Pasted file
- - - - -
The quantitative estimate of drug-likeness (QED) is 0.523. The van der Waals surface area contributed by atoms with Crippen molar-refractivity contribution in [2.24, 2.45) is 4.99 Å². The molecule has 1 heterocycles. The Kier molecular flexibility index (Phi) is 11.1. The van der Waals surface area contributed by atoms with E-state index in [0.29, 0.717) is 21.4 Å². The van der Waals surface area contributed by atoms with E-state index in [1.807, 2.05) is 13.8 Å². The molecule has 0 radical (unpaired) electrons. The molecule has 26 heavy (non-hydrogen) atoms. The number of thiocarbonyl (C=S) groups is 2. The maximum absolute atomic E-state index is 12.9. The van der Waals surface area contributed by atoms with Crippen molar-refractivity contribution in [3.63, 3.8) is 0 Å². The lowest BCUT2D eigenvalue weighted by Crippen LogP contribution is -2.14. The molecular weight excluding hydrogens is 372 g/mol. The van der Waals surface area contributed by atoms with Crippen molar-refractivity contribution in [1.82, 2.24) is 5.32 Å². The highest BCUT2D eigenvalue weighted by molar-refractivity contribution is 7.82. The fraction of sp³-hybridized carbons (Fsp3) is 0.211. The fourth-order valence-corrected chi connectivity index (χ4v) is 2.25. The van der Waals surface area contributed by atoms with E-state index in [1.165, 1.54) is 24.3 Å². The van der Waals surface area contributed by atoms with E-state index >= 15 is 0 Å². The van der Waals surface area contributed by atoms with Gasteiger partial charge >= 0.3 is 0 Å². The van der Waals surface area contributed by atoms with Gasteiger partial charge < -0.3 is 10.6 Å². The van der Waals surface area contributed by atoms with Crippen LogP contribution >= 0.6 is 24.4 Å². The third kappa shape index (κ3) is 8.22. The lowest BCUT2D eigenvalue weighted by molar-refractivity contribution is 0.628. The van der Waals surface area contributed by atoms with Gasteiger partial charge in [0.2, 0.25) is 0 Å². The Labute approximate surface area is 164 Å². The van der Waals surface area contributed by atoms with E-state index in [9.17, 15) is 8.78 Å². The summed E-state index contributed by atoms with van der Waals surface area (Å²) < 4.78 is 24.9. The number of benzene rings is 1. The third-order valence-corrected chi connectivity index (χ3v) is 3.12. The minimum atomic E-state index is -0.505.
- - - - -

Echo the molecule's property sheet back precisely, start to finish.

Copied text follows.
The quantitative estimate of drug-likeness (QED) is 0.523. The van der Waals surface area contributed by atoms with Crippen molar-refractivity contribution in [2.24, 2.45) is 4.99 Å². The molecule has 1 heterocycles. The Kier molecular flexibility index (Phi) is 11.1. The van der Waals surface area contributed by atoms with E-state index in [0.29, 0.717) is 21.4 Å². The van der Waals surface area contributed by atoms with E-state index in [1.807, 2.05) is 13.8 Å². The molecule has 0 radical (unpaired) electrons. The molecule has 26 heavy (non-hydrogen) atoms. The number of thiocarbonyl (C=S) groups is 2. The maximum absolute atomic E-state index is 12.9. The van der Waals surface area contributed by atoms with Crippen molar-refractivity contribution in [3.63, 3.8) is 0 Å². The lowest BCUT2D eigenvalue weighted by Crippen LogP contribution is -2.14. The molecular weight excluding hydrogens is 372 g/mol. The van der Waals surface area contributed by atoms with Crippen molar-refractivity contribution in [1.82, 2.24) is 5.32 Å². The highest BCUT2D eigenvalue weighted by molar-refractivity contribution is 7.82. The fraction of sp³-hybridized carbons (Fsp3) is 0.211. The fourth-order valence-corrected chi connectivity index (χ4v) is 2.25. The van der Waals surface area contributed by atoms with E-state index in [1.165, 1.54) is 24.3 Å². The van der Waals surface area contributed by atoms with E-state index >= 15 is 0 Å². The van der Waals surface area contributed by atoms with Gasteiger partial charge >= 0.3 is 0 Å². The van der Waals surface area contributed by atoms with Gasteiger partial charge < -0.3 is 10.6 Å². The van der Waals surface area contributed by atoms with Crippen LogP contribution >= 0.6 is 24.4 Å². The third kappa shape index (κ3) is 8.22. The lowest BCUT2D eigenvalue weighted by molar-refractivity contribution is 0.628. The van der Waals surface area contributed by atoms with Gasteiger partial charge in [0.2, 0.25) is 0 Å². The Labute approximate surface area is 164 Å². The van der Waals surface area contributed by atoms with E-state index in [9.17, 15) is 8.78 Å². The summed E-state index contributed by atoms with van der Waals surface area (Å²) < 4.78 is 24.9. The number of benzene rings is 1. The third-order valence-corrected chi connectivity index (χ3v) is 3.12. The minimum atomic E-state index is -0.505.